© 2013 Ray Wong

As science fiction thrillers go, Gravity is a rare treat. It is big in scale and spectacles, but also intimate in terms of human drama.

Dr. Ryan Stone (Sandra Bullock) is a medical engineer enlisted by NASA to install an instrument on the Hubble telescope. Accompanying her on the space shuttle Explore is veteran astronaut Matt Kowalski (George Clooney), who is doing his final mission before retiring. During one of the procedures, while they're spacewalking, Mission Control (Ed Harris) notifies them that the Russians have demolished one of the Russian satellites, and it has created a chain reaction where debris are heading their way at the speed of bullets.

With little time to change course, the space shuttle and the crew are being bombarded by the debris. Stone gets separated and is spinning out of control into space. With only six month in space training, Stone has no experience in disaster like this. Eventually, Kowalski finds and rescues her. They realize that the Explorer has been destroyed and everyone onboard is dead, and communication with Mission Control is gone. Their only option is to find their way to the Russian space station. As their oxygen is quickly depleting and a new wave of debris is fast approaching, it's a race between life an death.

Sandra Bullock (The Heat) gives one of the strongest performances of her career as Ryan Stone. The story is told almost entirely from her point of view and she carries the film on her shoulders. Bullock's portrayal of the scientist with deep personal regrets combines both brain and heart to make the character believable. Her emotions range from condescension to utter fear and confusion, and she is convincing with her silent resolve and inner strength in the direst situations, when her character is all alone.

George Clooney (The Descendants) also nails it as astronaut Matt Kowalski. He portrays the character as the badass space cowboy with a great sense of humor and humanity. Compared to Bullock, his screen time is relatively limited in this largely supporting and pivotal role. There is one scene where he gives Dr. Stone a lifesaving tip that showcases Clooney's charm, sex appeal and acting versatility.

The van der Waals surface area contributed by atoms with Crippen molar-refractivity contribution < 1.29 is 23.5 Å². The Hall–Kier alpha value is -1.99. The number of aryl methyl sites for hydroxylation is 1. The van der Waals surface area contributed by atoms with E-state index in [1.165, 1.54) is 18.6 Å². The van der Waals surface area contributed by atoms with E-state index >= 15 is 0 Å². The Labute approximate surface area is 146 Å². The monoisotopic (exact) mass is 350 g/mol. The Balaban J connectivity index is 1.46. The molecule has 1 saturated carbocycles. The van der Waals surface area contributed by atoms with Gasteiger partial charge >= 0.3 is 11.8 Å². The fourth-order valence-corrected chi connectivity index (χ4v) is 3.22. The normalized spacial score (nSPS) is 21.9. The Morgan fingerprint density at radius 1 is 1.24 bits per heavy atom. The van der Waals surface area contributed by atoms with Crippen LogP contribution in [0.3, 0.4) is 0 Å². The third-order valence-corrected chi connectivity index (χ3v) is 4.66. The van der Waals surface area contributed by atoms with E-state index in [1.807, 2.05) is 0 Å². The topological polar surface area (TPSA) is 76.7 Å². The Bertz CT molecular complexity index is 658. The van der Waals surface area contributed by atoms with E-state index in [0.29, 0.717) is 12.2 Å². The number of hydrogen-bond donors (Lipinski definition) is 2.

Written by director Alfonso Cuarón (Children of Men) and son Jonás, the screenplay is actually rather bare-bone. The plot is straightforward -- it's simply a story of survival. There are not a whole lot of twists and surprises, and the dialogue may edge on the cliche side. Yet the Cuaróns have crafted a suspenseful thriller nonetheless by stringing a chain of events that never leaves Dr. Stone. The events are larger than life with the vast backdrop of space and Earth, and yet the story is surprisingly intimate as we delve into Stone's mind and heart as she tries to survive the unimaginable with little time to mourn.

While the screenplay may be the weakest link, the rest is purely spectacular. Cuarón's attention to details and how he stages the actions and events and space are jaw-dropping. The special effects are stunning, and the action sequences actually pull the audience in, rarely letting go. With the deft use of close ups, reflections, and long shots, he has created a poetic rendering of disasters in space, and that is unlike anything I've seen since, perhaps, yet another disaster movie, Titanic. Cuarón's intense direction, paired with Bullock's and Clooney's impeccable performances, has created an all-immersive experience that is both spectacular and intimate. He has pushed the cinematic envelope further by using all the dazzling technologies and special effects to tell a very human story. Such gravity for a "popcorn" sci-fi thriller!

Stars: Sandra Bullock, George Clooney, Ed Harris
Director: Alfonso Cuarón
Writers: Alfonso Cuarón, Jonás Cuarón
Distributor: Warner Bros.
MPAA Rating: PG-13 for intense perilous sequences, disturbing images and language
Running Time: 90 minutes


Script - 8
Performance - 8
Direction - 9
Cinematography - 10
Music/Sound - 9
Editing - 8
Production - 10

Total - 8.3 out of 10.0 

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